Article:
To the South, Tilloo Cay is uninhabited but offers a string of stunning beaches that can be accessed from the water. Boaters can drop anchor in the shallows and wade ashore for an afternoon of sunbathing, swimming, snorkeling or fishing. Further down, boaters can round a peninsula on Great Abaco and anchor off at Pete's Pub, a rustic watering hole that is a popular destination of yachters of the Abacos. The place features cold beer, some interesting art work that is for sale, and sometimes in the evening, patrons will be serenaded by Pete himself with a medley of songs about the sea. If boating doesn't appeal, golf carts can be rented on Elbow Cay, the preferred method of land travel on many small islands throughout the Bahamas. Other islands can be visited for day trips using
Albury's Ferry Service . Aside from the casual vacationer, the Bahamas is a Mecca for anglers and divers, and the Abacos is widely viewed as a crowd favorite. In addition to deep-sea fishing charters, widely available for those looking to hook large game, like bill fish and tuna, saltwater fly fishers also come from around the globe in hopes of hooking some of the world's premier game fish, like permit, tarpon, and most of all, bonefish.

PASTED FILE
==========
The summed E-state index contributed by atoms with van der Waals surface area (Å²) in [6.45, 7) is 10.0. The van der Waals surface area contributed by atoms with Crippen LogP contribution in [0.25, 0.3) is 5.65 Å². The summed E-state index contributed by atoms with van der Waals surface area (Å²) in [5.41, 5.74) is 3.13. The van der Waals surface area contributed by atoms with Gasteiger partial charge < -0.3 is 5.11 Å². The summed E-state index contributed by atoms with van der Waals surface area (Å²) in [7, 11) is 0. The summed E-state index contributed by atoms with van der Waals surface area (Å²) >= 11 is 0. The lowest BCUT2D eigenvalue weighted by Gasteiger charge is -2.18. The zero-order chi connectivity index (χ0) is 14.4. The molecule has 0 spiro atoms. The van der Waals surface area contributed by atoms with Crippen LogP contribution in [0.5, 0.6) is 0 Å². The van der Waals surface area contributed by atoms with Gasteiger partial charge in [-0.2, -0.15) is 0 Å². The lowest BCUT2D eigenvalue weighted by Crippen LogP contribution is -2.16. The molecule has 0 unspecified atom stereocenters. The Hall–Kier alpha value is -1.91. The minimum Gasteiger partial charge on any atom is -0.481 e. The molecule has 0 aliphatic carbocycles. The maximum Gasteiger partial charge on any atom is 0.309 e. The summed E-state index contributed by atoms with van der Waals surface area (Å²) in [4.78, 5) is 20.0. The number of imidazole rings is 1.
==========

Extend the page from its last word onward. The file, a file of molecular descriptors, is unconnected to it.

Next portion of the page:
Even the most experienced fishermen will benefit from the use of a local guide. In their excellent book, The Bahamas Fly-Fishing Guide, authors Stephen and Kim Vletas recommend O'Donald Macintosh, Justin Sands and Jay Sawyer as competent, independent fishing guides in the Abacos. They can be booked by calling (800) 922-3473, and reservations should be made well in advance. Licensed divers looking for new exploits in the Abacos can explore the USS Adirondack, a 125-year-old American warship lying off the coast of Man-O-War Cay. Also, several underwater national parks and preserves offer pristine reefs for quality diving. Trips can be arranged through your hotel.